Summer fun and mobile phone addiction

Summer barbecues, picnics in the park, gorgeous sunsets, cool pints of cider, hotdogs or legs, all the best bits of summer captured for posterity and to be shared with your friends via your mobile phone.

Smartphones have revolutionised the way we communicate and share our lives. For the vast majority of people that is a wonderful opportunity to hold onto memories and stay in touch. For some people however the pressure of social media and the availability of all the different avenues of communication in their phone can cause problems.

Mobile phone addiction and social media narcissism have hit the news recently and seem to be a growing problem. The stresses of modern life can be intense and an escape from that is tempting.

The problem is that people can develop an anxiety – about missing out on events, what friends are doing, the grass being greener elsewhere, and so on. An addiction to checking updates can detract from enjoying the here and now. Needing validation from likes or shares can become the focus, rather than enjoying themselves. Hours at a time can be lost to social media, looking at other people’s fun rather than having it. And the fun everyone else is having can bring on dark moods, envy and depression if life doesn’t seem to match everyone else’s.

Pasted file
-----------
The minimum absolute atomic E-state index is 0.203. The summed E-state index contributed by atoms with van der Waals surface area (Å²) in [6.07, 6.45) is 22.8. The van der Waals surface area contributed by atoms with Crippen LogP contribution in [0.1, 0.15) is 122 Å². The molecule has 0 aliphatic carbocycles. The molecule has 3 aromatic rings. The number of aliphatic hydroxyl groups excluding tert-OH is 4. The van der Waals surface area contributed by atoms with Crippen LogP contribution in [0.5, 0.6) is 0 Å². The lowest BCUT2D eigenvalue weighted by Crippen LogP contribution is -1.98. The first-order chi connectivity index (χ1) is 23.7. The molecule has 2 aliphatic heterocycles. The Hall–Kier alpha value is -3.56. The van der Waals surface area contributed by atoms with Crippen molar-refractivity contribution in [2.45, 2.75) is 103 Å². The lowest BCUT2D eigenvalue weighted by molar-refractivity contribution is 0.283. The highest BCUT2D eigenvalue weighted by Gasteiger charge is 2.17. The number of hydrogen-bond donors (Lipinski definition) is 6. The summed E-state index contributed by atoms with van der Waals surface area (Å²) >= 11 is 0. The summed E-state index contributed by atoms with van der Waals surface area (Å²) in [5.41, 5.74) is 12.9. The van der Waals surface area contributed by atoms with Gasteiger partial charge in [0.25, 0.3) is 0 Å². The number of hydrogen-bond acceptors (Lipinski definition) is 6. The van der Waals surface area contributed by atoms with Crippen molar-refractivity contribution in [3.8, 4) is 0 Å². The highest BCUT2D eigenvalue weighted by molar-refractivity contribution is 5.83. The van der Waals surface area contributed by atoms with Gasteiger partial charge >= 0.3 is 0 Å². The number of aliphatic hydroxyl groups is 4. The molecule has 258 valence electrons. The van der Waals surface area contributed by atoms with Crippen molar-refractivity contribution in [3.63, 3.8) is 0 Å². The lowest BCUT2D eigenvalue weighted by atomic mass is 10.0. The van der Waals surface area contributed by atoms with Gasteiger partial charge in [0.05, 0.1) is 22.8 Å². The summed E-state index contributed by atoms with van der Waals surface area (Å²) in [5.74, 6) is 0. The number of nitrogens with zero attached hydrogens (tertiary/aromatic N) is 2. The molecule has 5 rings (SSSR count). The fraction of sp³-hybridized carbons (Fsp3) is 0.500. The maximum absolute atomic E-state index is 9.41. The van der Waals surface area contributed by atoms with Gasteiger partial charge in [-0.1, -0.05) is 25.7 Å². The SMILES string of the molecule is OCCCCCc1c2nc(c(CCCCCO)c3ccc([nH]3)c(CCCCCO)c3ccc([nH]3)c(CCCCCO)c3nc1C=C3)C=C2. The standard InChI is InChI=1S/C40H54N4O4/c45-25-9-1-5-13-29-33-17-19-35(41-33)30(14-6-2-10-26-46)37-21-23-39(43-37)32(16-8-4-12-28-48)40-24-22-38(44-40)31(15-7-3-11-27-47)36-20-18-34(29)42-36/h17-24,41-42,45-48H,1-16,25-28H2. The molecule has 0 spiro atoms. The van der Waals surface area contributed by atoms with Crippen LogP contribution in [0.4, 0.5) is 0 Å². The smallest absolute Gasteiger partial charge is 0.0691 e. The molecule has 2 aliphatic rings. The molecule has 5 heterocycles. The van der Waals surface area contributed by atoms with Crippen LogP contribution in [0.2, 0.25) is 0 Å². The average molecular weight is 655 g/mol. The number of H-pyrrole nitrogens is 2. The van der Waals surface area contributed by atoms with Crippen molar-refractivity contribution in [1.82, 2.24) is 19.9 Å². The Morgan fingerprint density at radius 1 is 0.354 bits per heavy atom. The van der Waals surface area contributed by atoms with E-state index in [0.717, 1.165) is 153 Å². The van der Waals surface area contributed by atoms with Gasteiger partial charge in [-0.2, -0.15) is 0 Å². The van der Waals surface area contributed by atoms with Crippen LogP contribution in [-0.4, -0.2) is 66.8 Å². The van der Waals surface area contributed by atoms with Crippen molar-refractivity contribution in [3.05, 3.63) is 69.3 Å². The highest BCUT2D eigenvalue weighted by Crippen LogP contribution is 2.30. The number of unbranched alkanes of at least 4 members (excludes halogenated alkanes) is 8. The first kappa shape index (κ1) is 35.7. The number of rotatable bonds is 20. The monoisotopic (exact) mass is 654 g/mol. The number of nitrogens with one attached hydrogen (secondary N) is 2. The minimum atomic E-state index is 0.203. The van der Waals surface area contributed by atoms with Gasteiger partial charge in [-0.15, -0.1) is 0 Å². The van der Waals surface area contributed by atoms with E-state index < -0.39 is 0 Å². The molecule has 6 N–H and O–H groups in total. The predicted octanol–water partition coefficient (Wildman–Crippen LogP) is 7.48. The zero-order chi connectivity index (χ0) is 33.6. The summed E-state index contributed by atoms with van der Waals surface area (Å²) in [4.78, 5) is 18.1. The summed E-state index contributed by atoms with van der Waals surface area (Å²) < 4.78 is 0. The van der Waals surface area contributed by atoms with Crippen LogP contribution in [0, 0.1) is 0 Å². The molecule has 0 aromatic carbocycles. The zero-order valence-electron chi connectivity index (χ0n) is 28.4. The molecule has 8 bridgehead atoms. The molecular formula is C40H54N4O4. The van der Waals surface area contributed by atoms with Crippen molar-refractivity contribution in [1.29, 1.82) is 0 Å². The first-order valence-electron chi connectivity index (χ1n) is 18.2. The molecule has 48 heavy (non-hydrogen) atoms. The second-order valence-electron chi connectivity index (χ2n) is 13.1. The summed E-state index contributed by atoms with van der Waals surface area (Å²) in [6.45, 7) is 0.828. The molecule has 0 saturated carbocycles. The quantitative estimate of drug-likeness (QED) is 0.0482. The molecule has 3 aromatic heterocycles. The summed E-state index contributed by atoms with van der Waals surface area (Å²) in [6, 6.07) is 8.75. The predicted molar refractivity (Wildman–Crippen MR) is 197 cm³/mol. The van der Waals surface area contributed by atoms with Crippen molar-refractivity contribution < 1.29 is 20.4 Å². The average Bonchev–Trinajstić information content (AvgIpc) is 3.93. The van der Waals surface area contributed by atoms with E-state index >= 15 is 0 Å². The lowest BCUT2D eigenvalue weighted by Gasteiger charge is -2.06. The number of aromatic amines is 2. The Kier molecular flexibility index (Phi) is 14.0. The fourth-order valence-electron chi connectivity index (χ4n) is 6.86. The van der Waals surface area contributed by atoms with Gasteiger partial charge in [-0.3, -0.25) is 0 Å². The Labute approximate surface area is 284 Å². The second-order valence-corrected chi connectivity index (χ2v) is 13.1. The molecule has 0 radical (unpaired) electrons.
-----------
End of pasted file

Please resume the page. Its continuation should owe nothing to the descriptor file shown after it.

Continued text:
It can be a vicious circle in which phones are enabling and contributing to the problem. But sufferers feel unable to distance themselves and are locked into the cycle.

Not only that but mobile phones can disrupt your sleep patterns as well, possibly causing sleep deprivation and circadian rhythm disruption. Not only does this make you tired, irritable and clumsy but can have other serious health effects like depression, diabetes, obesity, stress and cardiovascular disease. This can make the effects of mobile phone addiction and any anxieties worse.

Does any of this sound familiar? And what can be done about it?

  • Challenge yourself to not checking your phone for a certain amount of time. It doesn’t have to be long at first – five minutes, a meal, or the length of a film.
  • There are apps and programs that can limit time spent on certain sites, or block them completely. Others can track how long you are actually spending viewing them, which could be an important dose of reality.
  • Switch of push notifications for social media so you don’t get distracted by them – choose to open the app on your own terms rather than being sucked in.
  • Sleep better with WaveWall Sleep, a screen protector that stops your phone emitting the blue light that causes sleep disruption.

Do you think mobile phone addiction and social media narcissism are growing problems? What should be done about them?

Share your thoughts in the comment section below!

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